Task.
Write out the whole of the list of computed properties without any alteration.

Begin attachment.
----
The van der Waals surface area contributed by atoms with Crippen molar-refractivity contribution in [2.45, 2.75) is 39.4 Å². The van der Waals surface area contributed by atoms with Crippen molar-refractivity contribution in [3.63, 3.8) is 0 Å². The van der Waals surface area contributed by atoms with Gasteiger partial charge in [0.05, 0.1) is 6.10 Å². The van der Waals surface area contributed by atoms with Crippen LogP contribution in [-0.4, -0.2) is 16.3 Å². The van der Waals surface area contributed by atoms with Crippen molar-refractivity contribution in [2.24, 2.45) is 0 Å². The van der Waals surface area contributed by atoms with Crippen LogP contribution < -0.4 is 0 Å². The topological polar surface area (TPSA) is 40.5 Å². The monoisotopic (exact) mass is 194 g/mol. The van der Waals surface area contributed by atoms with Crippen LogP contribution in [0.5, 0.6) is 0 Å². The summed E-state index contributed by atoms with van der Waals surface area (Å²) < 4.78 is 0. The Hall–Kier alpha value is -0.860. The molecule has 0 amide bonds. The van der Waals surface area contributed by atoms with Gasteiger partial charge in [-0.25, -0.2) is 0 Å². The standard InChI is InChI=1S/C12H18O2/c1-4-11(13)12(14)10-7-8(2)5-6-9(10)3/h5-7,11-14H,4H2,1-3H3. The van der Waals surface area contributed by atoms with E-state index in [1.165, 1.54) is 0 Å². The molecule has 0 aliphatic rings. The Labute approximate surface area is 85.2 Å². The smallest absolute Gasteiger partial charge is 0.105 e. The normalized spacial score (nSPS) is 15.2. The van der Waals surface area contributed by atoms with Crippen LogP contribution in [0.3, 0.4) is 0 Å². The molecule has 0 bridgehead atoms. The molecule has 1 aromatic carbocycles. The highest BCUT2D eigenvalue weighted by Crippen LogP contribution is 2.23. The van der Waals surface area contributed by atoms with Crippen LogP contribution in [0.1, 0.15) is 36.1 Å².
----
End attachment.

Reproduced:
The van der Waals surface area contributed by atoms with Crippen molar-refractivity contribution in [2.45, 2.75) is 39.4 Å². The van der Waals surface area contributed by atoms with Crippen molar-refractivity contribution in [3.63, 3.8) is 0 Å². The van der Waals surface area contributed by atoms with Gasteiger partial charge in [0.05, 0.1) is 6.10 Å². The van der Waals surface area contributed by atoms with Crippen LogP contribution in [-0.4, -0.2) is 16.3 Å². The van der Waals surface area contributed by atoms with Crippen molar-refractivity contribution in [2.24, 2.45) is 0 Å². The van der Waals surface area contributed by atoms with Crippen LogP contribution < -0.4 is 0 Å². The topological polar surface area (TPSA) is 40.5 Å². The monoisotopic (exact) mass is 194 g/mol. The van der Waals surface area contributed by atoms with Crippen LogP contribution in [0.5, 0.6) is 0 Å². The summed E-state index contributed by atoms with van der Waals surface area (Å²) < 4.78 is 0. The Hall–Kier alpha value is -0.860. The molecule has 0 amide bonds. The van der Waals surface area contributed by atoms with Gasteiger partial charge in [-0.25, -0.2) is 0 Å². The standard InChI is InChI=1S/C12H18O2/c1-4-11(13)12(14)10-7-8(2)5-6-9(10)3/h5-7,11-14H,4H2,1-3H3. The van der Waals surface area contributed by atoms with E-state index in [1.165, 1.54) is 0 Å². The molecule has 0 aliphatic rings. The Labute approximate surface area is 85.2 Å². The smallest absolute Gasteiger partial charge is 0.105 e. The normalized spacial score (nSPS) is 15.2. The van der Waals surface area contributed by atoms with Crippen LogP contribution in [0.3, 0.4) is 0 Å². The molecule has 0 bridgehead atoms. The molecule has 1 aromatic carbocycles. The highest BCUT2D eigenvalue weighted by Crippen LogP contribution is 2.23. The van der Waals surface area contributed by atoms with Crippen LogP contribution in [0.1, 0.15) is 36.1 Å².